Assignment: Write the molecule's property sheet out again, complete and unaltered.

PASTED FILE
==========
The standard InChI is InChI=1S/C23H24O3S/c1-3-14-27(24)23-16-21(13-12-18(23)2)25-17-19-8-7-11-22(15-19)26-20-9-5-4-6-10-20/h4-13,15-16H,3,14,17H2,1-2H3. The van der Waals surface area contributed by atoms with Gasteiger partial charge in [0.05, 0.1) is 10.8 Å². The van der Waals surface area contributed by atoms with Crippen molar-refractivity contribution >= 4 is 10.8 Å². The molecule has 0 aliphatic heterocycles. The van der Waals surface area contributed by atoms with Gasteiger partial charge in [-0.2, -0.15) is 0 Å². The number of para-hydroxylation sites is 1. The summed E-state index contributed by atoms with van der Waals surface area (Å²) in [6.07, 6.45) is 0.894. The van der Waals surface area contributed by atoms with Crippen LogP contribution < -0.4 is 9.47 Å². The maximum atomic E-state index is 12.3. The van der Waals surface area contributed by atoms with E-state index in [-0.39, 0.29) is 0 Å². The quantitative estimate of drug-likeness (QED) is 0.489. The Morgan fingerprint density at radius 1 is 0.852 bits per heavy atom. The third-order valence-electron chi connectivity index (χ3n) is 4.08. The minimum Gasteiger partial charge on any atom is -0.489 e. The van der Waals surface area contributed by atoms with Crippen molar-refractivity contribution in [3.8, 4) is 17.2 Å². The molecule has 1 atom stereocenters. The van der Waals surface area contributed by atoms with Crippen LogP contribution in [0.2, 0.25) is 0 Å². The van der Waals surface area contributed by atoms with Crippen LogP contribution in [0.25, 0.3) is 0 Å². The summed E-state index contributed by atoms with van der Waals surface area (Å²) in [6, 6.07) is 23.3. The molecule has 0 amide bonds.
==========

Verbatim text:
The standard InChI is InChI=1S/C23H24O3S/c1-3-14-27(24)23-16-21(13-12-18(23)2)25-17-19-8-7-11-22(15-19)26-20-9-5-4-6-10-20/h4-13,15-16H,3,14,17H2,1-2H3. The van der Waals surface area contributed by atoms with Gasteiger partial charge in [0.05, 0.1) is 10.8 Å². The van der Waals surface area contributed by atoms with Crippen molar-refractivity contribution >= 4 is 10.8 Å². The molecule has 0 aliphatic heterocycles. The van der Waals surface area contributed by atoms with Gasteiger partial charge in [-0.2, -0.15) is 0 Å². The number of para-hydroxylation sites is 1. The summed E-state index contributed by atoms with van der Waals surface area (Å²) in [6.07, 6.45) is 0.894. The van der Waals surface area contributed by atoms with Crippen LogP contribution < -0.4 is 9.47 Å². The maximum atomic E-state index is 12.3. The van der Waals surface area contributed by atoms with E-state index in [-0.39, 0.29) is 0 Å². The quantitative estimate of drug-likeness (QED) is 0.489. The Morgan fingerprint density at radius 1 is 0.852 bits per heavy atom. The third-order valence-electron chi connectivity index (χ3n) is 4.08. The minimum Gasteiger partial charge on any atom is -0.489 e. The van der Waals surface area contributed by atoms with Crippen molar-refractivity contribution in [3.8, 4) is 17.2 Å². The molecule has 1 atom stereocenters. The van der Waals surface area contributed by atoms with Crippen LogP contribution in [0.2, 0.25) is 0 Å². The van der Waals surface area contributed by atoms with Crippen LogP contribution in [0.25, 0.3) is 0 Å². The summed E-state index contributed by atoms with van der Waals surface area (Å²) in [6, 6.07) is 23.3. The molecule has 0 amide bonds.